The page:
In other words, Ginsberg concludes Yeats' poem. In "Howl", Ginsberg denounces Moloch, and also sends a message back to Yeats across the decades, announcing to Yeats the fulfillment of his vision. Moloch, the "rough beast" has indeed been born, and has already established his empire on earth.


Baswellm said...

I also would like to say a special thank you for all of your input
especially Jdpassos3. I have a better understanding of this poem. The information is
very useful because I am in the process of writing an essay for my 12th grade
english class. Good luck to everyone!!


Merry Lake said...

Perhaps this poem is deeper than simply good vs evil. In fact, Yeats may be making a powerful statement about the absolute and irrefutable failure of Jesus and Chrisitianity. The failure of all organized religions to do what they set out to do - to bring lasting peace, love, understanding and forgiveness to humanity.
But the evil in men still rages on. Evil is not something outside of us - it is rather - merely actions that we are all capable of. And yes, the most prevalent and recurring form of evil in the world is WAR. Killing of, and oh yes, raping of, yes, usually, innocent women and children.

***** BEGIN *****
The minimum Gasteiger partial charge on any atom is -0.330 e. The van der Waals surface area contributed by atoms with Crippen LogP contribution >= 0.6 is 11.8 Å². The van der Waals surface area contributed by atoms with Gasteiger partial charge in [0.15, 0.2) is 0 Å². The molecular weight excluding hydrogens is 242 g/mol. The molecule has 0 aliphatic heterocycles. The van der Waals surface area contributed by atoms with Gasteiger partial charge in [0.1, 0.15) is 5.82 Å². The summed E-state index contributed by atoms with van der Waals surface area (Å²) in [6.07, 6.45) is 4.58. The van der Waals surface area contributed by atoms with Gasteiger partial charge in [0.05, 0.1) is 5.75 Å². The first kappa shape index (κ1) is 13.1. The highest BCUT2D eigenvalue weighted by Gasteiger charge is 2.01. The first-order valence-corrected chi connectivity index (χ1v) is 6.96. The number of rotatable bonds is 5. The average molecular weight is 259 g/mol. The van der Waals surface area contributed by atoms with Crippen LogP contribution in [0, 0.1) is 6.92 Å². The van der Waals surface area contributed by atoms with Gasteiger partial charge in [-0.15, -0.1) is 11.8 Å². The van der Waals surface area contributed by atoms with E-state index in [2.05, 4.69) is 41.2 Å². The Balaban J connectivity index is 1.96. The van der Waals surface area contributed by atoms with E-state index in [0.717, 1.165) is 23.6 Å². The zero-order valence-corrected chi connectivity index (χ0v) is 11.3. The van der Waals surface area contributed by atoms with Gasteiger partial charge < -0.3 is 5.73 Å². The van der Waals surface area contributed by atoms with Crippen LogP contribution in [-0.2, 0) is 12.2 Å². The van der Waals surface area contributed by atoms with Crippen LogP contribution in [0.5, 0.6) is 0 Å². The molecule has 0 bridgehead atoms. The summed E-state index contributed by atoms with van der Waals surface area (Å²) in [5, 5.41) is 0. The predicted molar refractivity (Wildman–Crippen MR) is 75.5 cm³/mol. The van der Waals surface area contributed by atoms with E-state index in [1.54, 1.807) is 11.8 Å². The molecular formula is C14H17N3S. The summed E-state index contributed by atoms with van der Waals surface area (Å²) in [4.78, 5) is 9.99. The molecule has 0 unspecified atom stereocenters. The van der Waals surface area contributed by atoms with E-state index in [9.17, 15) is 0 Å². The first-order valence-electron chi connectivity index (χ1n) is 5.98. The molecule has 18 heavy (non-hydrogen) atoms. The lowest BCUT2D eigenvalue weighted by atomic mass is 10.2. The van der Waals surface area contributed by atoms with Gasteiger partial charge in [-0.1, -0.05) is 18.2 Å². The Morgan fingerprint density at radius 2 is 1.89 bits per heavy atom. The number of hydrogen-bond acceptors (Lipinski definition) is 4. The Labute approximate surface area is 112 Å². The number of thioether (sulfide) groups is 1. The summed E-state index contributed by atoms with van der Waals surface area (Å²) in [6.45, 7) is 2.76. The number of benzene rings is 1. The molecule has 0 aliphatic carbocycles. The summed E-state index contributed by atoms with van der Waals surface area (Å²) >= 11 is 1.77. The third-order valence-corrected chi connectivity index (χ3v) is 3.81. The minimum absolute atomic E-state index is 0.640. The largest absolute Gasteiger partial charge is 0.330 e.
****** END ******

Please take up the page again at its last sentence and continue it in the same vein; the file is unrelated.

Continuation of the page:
The hopelessness of humanity is what Yeats is expressing in this poem.

Ben Flath said...

I'm very glad this site popped up on my Google search for The Second
Coming. The source of interpretations is seemingly endless. So much, in
fact, that after talking with my professor, I am going to write a paper
discussing the evolution of meaning in poetry due to internet posts,
specifically using this site as an example. Everything from the
arguments of the symbolism to the relation to Bush's victory over Kerry
last fall. Thanks to everyone that's posted, you've given me a much more
interesting topic to write on.

Bremen, Germany

Matt Davis said...

This poem seems prophetic in the following ways:

As the pendulum swings towards an apex, the visual assimilation of
things we call "cognition" or "conscience" may be what the falcon
represents. The "birds eye view", where we are only too aware of the
shapes of objects and mechanisms, and without regards to the deeper
consequences of manipulation, have lost the connection to the

The world of these ideational structures depends on the laws of
bivalence and duality. Polarization becomes the mechanism by which
objectification of these visual elements (the minds eye) are mapped.
When polarization occurs, the middle, ie: the "connection" between polar
opposites is lost. (falls into the void) One tries to deny existence
of the relationship.

The left brain attempts to assimilate every fact, every duality, every
relationship of cause and effect, and expects that it will be
successful. In the end, a logical representation of time and space will
result that will make sense and ease the pain and fear of unknowing.
This left brain has become zealous and passionate in it's
objectification. It really believes it can exist separately from the
instinct, sensing, feeling, non-visual side of things.

The beast is just all life sans consciousness. All life that does not